Remember this United Church of Christ ad?
Ironically, another UCC congregation is struggling to welcome someone: a convicted sex offender:
And that opened a firestorm of emotion, dredging up memories of child abuse from several adult members and creating a debate over safety versus inclusiveness. Suddenly, a liberal, progressive church that prided itself on being welcoming to all people was struggling with what that really meant.
Tears welled up as the pastor recounted the conversation. “Nothing in my almost 30 years of ministry has prepared me to turn somebody away,” he said.
When the church's preschool heard about Pliska, both from the service and later from a letter from the church, one of the parents was so outraged that she began a petition drive in protest.
“It's not appropriate to have him there,” said Jessica Muehlhausen of Vista. It doesn't matter to Muehlhausen that the preschool isn't open on Sundays or that her family does not attend the church. What matters to her is the risk.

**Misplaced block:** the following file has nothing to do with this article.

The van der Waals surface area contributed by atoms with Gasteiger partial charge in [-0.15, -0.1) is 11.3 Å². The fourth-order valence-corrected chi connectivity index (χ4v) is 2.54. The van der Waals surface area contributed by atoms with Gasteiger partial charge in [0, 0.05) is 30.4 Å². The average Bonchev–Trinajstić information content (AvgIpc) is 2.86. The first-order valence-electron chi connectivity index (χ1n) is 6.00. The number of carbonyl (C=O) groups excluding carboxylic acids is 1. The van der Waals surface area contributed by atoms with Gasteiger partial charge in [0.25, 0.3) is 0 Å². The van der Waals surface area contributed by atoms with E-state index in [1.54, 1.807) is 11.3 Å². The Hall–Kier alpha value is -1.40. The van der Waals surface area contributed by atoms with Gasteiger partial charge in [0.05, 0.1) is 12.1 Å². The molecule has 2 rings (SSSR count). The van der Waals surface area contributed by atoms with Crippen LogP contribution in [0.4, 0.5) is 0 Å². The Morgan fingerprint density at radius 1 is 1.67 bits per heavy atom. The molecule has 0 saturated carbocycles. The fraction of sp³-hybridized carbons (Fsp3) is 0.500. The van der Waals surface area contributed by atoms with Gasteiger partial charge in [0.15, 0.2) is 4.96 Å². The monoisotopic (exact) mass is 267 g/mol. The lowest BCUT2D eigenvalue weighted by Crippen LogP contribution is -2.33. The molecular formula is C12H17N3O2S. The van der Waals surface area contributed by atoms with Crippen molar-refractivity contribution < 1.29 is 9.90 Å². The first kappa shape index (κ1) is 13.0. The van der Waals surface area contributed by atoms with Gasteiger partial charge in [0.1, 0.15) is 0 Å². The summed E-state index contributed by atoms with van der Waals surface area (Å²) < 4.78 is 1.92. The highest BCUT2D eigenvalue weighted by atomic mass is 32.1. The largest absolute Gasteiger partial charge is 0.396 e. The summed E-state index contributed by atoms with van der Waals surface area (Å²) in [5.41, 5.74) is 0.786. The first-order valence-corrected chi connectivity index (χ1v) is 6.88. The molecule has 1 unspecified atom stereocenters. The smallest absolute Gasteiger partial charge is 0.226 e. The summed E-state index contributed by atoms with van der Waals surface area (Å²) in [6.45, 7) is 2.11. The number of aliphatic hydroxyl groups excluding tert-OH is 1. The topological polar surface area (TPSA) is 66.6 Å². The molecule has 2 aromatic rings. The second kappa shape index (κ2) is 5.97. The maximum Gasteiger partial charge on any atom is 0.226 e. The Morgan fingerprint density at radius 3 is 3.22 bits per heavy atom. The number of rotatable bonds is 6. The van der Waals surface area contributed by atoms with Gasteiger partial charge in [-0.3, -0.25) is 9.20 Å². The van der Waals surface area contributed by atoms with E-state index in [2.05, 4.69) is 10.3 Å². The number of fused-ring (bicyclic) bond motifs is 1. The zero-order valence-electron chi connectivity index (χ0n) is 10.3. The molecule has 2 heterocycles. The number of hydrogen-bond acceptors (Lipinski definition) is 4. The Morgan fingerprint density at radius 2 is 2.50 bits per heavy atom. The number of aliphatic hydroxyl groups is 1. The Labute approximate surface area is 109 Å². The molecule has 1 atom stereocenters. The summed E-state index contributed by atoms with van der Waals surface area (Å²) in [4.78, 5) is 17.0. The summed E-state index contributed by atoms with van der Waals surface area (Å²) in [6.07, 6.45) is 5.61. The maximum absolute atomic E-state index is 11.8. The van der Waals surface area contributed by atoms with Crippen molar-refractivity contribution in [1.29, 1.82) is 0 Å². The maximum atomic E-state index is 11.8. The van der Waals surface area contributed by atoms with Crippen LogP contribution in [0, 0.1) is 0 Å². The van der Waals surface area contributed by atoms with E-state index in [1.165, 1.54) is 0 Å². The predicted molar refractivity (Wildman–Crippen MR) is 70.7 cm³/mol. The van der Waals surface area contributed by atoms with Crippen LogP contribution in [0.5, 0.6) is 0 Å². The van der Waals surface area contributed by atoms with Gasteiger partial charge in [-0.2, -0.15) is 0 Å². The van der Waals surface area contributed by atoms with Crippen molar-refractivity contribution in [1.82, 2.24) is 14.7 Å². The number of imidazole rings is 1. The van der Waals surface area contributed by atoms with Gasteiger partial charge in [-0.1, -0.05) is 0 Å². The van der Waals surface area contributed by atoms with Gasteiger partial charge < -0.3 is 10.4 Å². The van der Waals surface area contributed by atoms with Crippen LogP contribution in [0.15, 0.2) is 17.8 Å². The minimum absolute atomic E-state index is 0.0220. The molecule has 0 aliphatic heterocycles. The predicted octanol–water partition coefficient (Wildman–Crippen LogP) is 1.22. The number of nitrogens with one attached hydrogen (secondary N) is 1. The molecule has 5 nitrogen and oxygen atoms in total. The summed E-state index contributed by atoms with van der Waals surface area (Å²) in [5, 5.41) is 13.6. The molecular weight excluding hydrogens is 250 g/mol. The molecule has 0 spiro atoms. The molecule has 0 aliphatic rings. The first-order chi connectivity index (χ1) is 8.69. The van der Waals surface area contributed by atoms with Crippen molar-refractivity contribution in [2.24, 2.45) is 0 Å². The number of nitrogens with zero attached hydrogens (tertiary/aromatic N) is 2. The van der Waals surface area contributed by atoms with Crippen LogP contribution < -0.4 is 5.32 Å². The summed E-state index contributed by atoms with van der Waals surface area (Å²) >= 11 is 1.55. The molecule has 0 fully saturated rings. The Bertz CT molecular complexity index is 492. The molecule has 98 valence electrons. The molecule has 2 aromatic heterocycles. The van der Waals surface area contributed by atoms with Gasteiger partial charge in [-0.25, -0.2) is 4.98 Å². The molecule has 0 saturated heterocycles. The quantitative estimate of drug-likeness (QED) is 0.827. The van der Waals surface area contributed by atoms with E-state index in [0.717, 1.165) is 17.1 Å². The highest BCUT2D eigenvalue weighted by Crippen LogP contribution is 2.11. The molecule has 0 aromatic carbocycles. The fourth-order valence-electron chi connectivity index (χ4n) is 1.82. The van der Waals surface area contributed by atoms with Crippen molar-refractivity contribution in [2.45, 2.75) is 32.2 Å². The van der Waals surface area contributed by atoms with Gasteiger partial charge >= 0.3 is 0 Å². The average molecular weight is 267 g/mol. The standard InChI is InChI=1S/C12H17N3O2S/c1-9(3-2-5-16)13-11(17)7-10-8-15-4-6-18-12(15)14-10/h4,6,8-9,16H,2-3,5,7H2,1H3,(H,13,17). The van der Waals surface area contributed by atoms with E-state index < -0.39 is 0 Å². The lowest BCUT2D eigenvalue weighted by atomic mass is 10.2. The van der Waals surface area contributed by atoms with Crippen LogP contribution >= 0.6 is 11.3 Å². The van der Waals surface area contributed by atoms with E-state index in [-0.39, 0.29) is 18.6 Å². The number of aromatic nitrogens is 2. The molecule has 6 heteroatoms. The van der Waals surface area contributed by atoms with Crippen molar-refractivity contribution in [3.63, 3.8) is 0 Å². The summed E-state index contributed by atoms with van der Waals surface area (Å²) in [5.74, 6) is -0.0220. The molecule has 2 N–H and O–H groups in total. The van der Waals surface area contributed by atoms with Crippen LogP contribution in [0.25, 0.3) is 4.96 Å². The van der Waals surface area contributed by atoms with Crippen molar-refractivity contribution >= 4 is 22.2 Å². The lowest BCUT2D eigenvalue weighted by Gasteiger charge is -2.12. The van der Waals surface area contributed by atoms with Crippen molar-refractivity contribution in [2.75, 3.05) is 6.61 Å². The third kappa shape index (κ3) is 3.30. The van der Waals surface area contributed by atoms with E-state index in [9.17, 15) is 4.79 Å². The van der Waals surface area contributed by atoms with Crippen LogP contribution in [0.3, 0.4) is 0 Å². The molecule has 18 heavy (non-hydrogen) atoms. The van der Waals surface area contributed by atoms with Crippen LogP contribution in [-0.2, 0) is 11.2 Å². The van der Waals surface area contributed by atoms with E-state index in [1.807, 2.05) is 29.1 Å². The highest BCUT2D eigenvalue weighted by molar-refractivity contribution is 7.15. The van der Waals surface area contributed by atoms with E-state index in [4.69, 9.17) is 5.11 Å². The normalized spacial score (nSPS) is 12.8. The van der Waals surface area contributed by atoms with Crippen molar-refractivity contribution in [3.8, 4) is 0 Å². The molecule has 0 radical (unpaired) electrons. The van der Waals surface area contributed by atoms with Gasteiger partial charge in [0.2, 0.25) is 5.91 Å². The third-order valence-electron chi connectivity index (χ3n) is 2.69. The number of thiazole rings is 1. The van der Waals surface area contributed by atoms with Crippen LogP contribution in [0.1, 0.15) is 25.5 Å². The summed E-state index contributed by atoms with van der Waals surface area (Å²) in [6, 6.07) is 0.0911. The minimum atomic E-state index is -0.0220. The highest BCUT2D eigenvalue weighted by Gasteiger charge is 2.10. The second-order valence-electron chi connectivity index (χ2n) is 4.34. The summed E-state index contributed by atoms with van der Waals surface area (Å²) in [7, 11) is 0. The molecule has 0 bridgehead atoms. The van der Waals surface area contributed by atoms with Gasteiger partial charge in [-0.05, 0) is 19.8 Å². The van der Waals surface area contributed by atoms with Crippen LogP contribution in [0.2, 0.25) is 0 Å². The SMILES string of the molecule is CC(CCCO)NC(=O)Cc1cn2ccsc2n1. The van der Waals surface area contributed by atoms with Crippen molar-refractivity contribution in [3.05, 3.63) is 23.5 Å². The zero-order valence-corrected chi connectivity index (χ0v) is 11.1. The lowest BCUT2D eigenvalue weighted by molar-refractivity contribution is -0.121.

“Mark Pliska has a right to worship,” she said. “He just needs to find an appropriate church that isn't attached to a children's center.”
Shockley said Pliska has since been evicted from his home and lost his job as a mechanic.
The pastor blames publicity and has stopped using his name. Muehlhausen blames Pliska. “People who commit crimes like this against children have this coming to them,” she said.
Emphasis added. This woman is obviously wrong. The Church cannot deny the Word and the sacraments to any repentant sinner. A colleague of mine at Asbury is associate pastor at a church with a similar member. He has very strict guidelines and when and where he can go and is held accountable for them. It's worked well, although some members of the church would prefer that he drop off the face of the earth.
What about you readers? Have you ever had to deal with issues of safety and welcoming for ex-convicts?
Hat tip: Christianity Today blog. But now I can't find the permalink anymore. Anyway, it was there.